Double buffering the whole form can be done by setting the value of the "AllPaintingInWmPaint", "UserPaint" and "DoubleBuffer" ControlStyles to "true" (this.SetStyle(ControlStyles.AllPaintingInWmPaint | ControlStyles.UserPaint | ControlStyles.DoubleBuffer, true)).

But this can't happen with a System.Windows.Forms.Panel because the class doesn't allow me to do so. I have found one solution: http://bytes.com/topic/c-sharp/answers/267635-double-buffering-panel-control . I have also tried this: Winforms Double Buffering . It's laggy, even when it's used on a small drawing, I have some custom resources that I'm using in the form and other things because of which I won't turn the whole form into one drawing. And the second one seems to cause problems. Are there other ways to do that?

I'm asking this because I don't want the drawing on the panel to flash all the time when the form is being resized. If there is a way to get rid of the flashing without double buffering, I'll be happy to know.

  • I think it depends on what you are trying to do. Are you trying to perform refreshes of data or animation? Are you trying to make a game? I remember it being very difficult to remove flicker using system.drawing, even with double buffering (sometimes the frame rate is so slow that it looks like flicker even when double buffered)
    – wllmsaccnt
    Sep 27 '11 at 12:59
  • It's a game that is played in a WinForms window. The drawing is drawn on a panel. The drawing is being changed when the user clicks on the panel. But when there are the scrolling and resizing processes, there is flickering too. Sep 27 '11 at 13:07
  • You can find a solution here, it worked for me. [Solution][1] [1]: stackoverflow.com/questions/16882921/… Apr 16 '14 at 9:59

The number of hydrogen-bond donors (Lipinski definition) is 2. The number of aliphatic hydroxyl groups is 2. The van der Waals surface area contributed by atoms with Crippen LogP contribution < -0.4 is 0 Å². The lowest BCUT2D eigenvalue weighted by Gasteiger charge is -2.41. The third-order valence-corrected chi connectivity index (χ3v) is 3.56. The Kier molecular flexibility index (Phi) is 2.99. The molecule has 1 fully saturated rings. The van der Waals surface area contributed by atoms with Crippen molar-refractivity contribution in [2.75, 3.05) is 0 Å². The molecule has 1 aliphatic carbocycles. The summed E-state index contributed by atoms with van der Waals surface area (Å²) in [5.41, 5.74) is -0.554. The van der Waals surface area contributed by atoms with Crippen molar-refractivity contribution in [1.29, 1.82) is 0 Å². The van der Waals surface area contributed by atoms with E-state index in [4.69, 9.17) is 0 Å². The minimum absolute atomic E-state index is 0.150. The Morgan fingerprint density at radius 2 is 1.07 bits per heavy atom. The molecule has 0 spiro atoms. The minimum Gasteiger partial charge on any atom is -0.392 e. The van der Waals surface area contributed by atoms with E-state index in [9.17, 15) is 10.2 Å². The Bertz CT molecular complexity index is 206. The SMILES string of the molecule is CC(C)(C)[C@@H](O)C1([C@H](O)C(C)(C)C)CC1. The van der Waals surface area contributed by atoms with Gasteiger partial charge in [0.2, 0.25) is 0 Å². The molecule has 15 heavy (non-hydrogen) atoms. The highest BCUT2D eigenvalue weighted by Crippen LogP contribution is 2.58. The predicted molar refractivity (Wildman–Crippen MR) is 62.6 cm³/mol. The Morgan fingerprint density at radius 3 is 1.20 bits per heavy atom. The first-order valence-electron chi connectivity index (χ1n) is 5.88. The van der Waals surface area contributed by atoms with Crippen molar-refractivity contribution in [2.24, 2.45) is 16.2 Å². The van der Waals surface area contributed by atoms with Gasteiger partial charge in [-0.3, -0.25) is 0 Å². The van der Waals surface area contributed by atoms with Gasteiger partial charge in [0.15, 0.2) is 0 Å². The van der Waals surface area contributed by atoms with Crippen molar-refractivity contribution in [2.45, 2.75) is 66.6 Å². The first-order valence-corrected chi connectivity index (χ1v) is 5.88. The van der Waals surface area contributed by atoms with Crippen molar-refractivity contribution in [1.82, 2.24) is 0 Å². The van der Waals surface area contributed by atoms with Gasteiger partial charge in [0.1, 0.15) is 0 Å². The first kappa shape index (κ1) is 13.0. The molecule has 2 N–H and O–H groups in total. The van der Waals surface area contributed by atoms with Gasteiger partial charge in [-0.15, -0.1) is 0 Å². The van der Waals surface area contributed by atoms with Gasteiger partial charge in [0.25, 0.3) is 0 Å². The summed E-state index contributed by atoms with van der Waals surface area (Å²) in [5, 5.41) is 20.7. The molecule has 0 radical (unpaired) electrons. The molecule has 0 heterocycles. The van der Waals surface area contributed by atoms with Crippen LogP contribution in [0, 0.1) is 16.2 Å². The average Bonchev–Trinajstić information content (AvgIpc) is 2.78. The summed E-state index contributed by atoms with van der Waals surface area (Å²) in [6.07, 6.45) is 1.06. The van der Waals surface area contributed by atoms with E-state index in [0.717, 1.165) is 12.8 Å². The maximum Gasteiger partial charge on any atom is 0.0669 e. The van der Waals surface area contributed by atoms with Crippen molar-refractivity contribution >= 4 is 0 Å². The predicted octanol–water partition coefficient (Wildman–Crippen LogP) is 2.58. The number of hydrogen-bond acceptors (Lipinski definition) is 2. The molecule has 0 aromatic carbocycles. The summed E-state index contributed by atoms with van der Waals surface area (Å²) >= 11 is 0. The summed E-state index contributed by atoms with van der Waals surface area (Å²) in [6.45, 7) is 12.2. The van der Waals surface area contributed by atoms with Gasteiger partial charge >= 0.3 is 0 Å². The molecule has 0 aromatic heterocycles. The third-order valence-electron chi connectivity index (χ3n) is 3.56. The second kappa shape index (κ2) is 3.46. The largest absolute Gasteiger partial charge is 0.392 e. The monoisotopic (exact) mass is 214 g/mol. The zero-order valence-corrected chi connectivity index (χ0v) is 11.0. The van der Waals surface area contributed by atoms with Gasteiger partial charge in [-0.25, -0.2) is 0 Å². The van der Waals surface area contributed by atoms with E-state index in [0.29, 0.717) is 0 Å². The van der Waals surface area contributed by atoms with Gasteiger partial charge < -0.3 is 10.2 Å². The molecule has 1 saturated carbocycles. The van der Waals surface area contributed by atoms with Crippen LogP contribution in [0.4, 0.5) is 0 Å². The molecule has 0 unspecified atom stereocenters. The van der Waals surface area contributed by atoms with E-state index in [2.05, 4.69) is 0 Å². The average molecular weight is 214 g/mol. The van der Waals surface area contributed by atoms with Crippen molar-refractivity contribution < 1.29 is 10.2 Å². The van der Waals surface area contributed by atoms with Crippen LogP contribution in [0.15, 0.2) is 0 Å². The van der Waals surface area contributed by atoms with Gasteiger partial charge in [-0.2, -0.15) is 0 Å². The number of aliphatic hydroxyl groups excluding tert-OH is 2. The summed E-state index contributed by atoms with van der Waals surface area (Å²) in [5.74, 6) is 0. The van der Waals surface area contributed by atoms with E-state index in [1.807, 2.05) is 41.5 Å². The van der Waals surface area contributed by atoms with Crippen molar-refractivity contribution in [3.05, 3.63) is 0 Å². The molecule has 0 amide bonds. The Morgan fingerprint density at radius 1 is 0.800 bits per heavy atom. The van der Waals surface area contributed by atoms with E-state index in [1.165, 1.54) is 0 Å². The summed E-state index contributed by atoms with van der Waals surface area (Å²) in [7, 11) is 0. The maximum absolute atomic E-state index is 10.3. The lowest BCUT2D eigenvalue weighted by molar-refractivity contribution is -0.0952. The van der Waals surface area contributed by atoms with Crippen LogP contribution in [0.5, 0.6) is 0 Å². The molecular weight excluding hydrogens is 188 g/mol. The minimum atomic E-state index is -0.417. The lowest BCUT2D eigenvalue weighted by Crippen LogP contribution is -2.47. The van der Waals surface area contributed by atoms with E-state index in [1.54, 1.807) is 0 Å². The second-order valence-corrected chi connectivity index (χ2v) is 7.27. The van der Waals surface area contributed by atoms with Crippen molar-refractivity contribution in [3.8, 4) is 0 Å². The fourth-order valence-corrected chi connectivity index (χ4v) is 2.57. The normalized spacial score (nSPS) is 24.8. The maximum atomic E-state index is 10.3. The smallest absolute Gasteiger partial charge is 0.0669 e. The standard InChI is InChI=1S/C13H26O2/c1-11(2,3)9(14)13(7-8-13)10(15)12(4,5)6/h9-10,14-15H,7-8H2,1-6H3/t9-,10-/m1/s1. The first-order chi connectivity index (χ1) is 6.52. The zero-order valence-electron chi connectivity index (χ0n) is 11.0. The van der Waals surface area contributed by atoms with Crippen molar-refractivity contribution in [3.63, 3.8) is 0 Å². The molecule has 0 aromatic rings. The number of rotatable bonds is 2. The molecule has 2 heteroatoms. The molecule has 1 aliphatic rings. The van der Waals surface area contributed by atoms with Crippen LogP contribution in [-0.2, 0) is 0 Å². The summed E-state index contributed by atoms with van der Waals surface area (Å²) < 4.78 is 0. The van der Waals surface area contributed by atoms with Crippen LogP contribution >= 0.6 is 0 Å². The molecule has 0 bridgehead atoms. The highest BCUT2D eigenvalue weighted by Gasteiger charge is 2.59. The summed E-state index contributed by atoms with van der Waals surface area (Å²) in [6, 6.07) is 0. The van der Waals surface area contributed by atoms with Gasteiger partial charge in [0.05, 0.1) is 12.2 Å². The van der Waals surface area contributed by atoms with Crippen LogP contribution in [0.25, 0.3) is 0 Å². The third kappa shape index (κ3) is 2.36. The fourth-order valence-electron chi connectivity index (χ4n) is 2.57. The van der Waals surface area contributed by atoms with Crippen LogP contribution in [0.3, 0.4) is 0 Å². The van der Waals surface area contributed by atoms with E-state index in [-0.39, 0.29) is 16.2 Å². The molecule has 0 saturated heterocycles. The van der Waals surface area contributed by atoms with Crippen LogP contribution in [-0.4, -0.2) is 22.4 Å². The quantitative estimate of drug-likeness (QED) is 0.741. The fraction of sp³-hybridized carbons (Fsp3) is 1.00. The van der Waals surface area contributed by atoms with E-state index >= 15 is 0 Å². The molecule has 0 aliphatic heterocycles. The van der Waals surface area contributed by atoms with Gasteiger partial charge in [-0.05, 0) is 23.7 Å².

Use a PictureBox if you don't need scrolling support, it is double-buffered by default. Getting a double-buffered scrollable panel is easy enough:

using System;
using System.Windows.Forms;

class MyPanel : Panel {
    public MyPanel() {
        this.DoubleBuffered = true;
        this.ResizeRedraw = true;

The ResizeRedraw assignment suppresses a painting optimization for container controls. You'll need this if you do any painting in the panel. Without it, the painting smears when you resize the panel.

Double-buffering actually makes painting slower. Which can have an effect on controls that are drawn later. The hole they leave before being filled may be visible for a while, also perceived as flicker. You'll find counter-measures against the effect in this answer.

  • I can try to get rid of some controls, but they won't be many... I'll try making a new Panel class and "unlock" some of the System.Windows.Forms.Panel's features. But thanks for the link. This is a handy tutorial. Sep 27 '11 at 13:48
  • Hans, how do you exchange the old panel with this new one? I wrote this class, now how do I connect it to my existing panel1 so it gets the aforementioned attributes?
    – Romy
    Jun 22 '16 at 20:38
  • Remove panel1 from your form and drop this one in its place. You can rename it to "panel1" to keep existing code working. Jun 22 '16 at 20:39
  • I've tried that and I'm getting ambiguity errors between the "panel1'"s
    – Romy
    Jun 22 '16 at 20:42

I should have posted my solution a long time ago...

Well, here is my solution:

Bitmap buffer = new Bitmap(screenWidth, screenHeight);//set the size of the image
System.Drawing.Graphics gfx = Graphics.FromImage(buffer);//set the graphics to draw on the image
pictureBox1.Image = buffer;//set the PictureBox's image to be the buffer

Makes me feel like a complete idiot for finding this solution years after asking this question.

I have tried this with a Panel, but it has proven to be slower when applying the new image. Somewhere I had read, that it is better to use Panel instead of PictureBox. I don't know if I have to add something to the code to speed things up for the Panel, though.


If acceptable you can stop refreshing the panel while resizing and enable it again after, this way you get rid of the ugly flickering.


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